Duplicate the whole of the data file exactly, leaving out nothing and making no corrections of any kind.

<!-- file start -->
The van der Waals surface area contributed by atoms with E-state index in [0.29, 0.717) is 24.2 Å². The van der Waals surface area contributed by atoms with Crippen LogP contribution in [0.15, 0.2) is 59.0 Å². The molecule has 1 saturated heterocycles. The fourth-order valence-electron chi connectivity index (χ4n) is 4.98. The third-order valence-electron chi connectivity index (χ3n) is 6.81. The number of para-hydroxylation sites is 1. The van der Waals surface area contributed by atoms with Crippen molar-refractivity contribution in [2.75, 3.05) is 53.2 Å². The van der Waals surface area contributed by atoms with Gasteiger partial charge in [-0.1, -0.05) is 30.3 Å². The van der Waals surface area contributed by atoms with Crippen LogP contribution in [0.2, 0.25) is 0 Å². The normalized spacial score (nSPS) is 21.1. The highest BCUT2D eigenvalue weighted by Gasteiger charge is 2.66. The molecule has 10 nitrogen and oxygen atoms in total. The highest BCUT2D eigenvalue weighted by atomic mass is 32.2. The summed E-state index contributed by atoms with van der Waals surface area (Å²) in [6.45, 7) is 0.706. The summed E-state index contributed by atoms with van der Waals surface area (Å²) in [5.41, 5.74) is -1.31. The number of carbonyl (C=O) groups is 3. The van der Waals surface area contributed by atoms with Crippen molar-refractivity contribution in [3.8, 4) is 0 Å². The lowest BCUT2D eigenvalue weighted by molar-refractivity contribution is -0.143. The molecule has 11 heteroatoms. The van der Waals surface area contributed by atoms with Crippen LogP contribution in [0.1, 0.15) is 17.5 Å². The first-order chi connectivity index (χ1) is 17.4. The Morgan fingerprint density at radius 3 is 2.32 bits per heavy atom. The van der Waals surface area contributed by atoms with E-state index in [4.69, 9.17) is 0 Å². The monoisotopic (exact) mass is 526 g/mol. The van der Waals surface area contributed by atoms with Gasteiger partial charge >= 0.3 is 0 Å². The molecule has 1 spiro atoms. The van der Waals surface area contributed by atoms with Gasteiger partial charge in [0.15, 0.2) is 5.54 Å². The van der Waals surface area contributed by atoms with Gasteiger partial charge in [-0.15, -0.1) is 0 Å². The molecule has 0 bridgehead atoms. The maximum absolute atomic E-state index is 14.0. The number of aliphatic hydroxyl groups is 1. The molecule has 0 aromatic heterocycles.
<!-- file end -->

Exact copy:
The van der Waals surface area contributed by atoms with E-state index in [0.29, 0.717) is 24.2 Å². The van der Waals surface area contributed by atoms with Crippen LogP contribution in [0.15, 0.2) is 59.0 Å². The molecule has 1 saturated heterocycles. The fourth-order valence-electron chi connectivity index (χ4n) is 4.98. The third-order valence-electron chi connectivity index (χ3n) is 6.81. The number of para-hydroxylation sites is 1. The van der Waals surface area contributed by atoms with Crippen molar-refractivity contribution in [2.75, 3.05) is 53.2 Å². The van der Waals surface area contributed by atoms with Gasteiger partial charge in [-0.1, -0.05) is 30.3 Å². The van der Waals surface area contributed by atoms with Crippen LogP contribution in [0.2, 0.25) is 0 Å². The normalized spacial score (nSPS) is 21.1. The highest BCUT2D eigenvalue weighted by Gasteiger charge is 2.66. The molecule has 10 nitrogen and oxygen atoms in total. The highest BCUT2D eigenvalue weighted by atomic mass is 32.2. The summed E-state index contributed by atoms with van der Waals surface area (Å²) in [6.45, 7) is 0.706. The summed E-state index contributed by atoms with van der Waals surface area (Å²) in [5.41, 5.74) is -1.31. The number of carbonyl (C=O) groups is 3. The van der Waals surface area contributed by atoms with Crippen molar-refractivity contribution in [3.8, 4) is 0 Å². The lowest BCUT2D eigenvalue weighted by molar-refractivity contribution is -0.143. The molecule has 11 heteroatoms. The van der Waals surface area contributed by atoms with Crippen LogP contribution in [0.1, 0.15) is 17.5 Å². The first-order chi connectivity index (χ1) is 17.4. The Morgan fingerprint density at radius 3 is 2.32 bits per heavy atom. The van der Waals surface area contributed by atoms with E-state index in [4.69, 9.17) is 0 Å². The monoisotopic (exact) mass is 526 g/mol. The van der Waals surface area contributed by atoms with Gasteiger partial charge >= 0.3 is 0 Å². The molecule has 1 spiro atoms. The van der Waals surface area contributed by atoms with Gasteiger partial charge in [0.15, 0.2) is 5.54 Å². The van der Waals surface area contributed by atoms with Gasteiger partial charge in [-0.15, -0.1) is 0 Å². The molecule has 0 bridgehead atoms. The maximum absolute atomic E-state index is 14.0. The number of aliphatic hydroxyl groups is 1. The molecule has 0 aromatic heterocycles.